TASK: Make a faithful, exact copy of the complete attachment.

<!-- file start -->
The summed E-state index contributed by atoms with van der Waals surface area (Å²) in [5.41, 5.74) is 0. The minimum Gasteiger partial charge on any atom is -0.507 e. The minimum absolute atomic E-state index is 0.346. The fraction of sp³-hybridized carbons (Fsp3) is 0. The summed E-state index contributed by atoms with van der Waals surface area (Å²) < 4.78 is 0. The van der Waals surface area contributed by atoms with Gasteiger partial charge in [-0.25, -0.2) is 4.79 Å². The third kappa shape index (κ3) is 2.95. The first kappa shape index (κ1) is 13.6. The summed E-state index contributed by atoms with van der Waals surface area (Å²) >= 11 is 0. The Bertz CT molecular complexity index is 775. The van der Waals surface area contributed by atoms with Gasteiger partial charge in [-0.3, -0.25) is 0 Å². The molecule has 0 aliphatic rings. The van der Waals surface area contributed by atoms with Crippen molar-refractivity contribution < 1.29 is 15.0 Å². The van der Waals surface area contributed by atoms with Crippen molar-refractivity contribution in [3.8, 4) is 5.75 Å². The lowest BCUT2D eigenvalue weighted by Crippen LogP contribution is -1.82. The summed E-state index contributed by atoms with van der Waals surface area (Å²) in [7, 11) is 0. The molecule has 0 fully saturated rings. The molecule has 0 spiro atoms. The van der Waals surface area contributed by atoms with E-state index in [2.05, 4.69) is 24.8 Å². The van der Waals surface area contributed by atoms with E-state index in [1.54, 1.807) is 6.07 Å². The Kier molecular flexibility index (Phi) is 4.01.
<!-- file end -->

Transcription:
The summed E-state index contributed by atoms with van der Waals surface area (Å²) in [5.41, 5.74) is 0. The minimum Gasteiger partial charge on any atom is -0.507 e. The minimum absolute atomic E-state index is 0.346. The fraction of sp³-hybridized carbons (Fsp3) is 0. The summed E-state index contributed by atoms with van der Waals surface area (Å²) < 4.78 is 0. The van der Waals surface area contributed by atoms with Gasteiger partial charge in [-0.25, -0.2) is 4.79 Å². The third kappa shape index (κ3) is 2.95. The first kappa shape index (κ1) is 13.6. The summed E-state index contributed by atoms with van der Waals surface area (Å²) >= 11 is 0. The Bertz CT molecular complexity index is 775. The van der Waals surface area contributed by atoms with Gasteiger partial charge in [-0.3, -0.25) is 0 Å². The molecule has 0 aliphatic rings. The van der Waals surface area contributed by atoms with Crippen molar-refractivity contribution < 1.29 is 15.0 Å². The van der Waals surface area contributed by atoms with Crippen molar-refractivity contribution in [3.8, 4) is 5.75 Å². The lowest BCUT2D eigenvalue weighted by Crippen LogP contribution is -1.82. The summed E-state index contributed by atoms with van der Waals surface area (Å²) in [7, 11) is 0. The molecule has 0 fully saturated rings. The molecule has 0 spiro atoms. The van der Waals surface area contributed by atoms with E-state index in [2.05, 4.69) is 24.8 Å². The van der Waals surface area contributed by atoms with E-state index in [1.54, 1.807) is 6.07 Å². The Kier molecular flexibility index (Phi) is 4.01.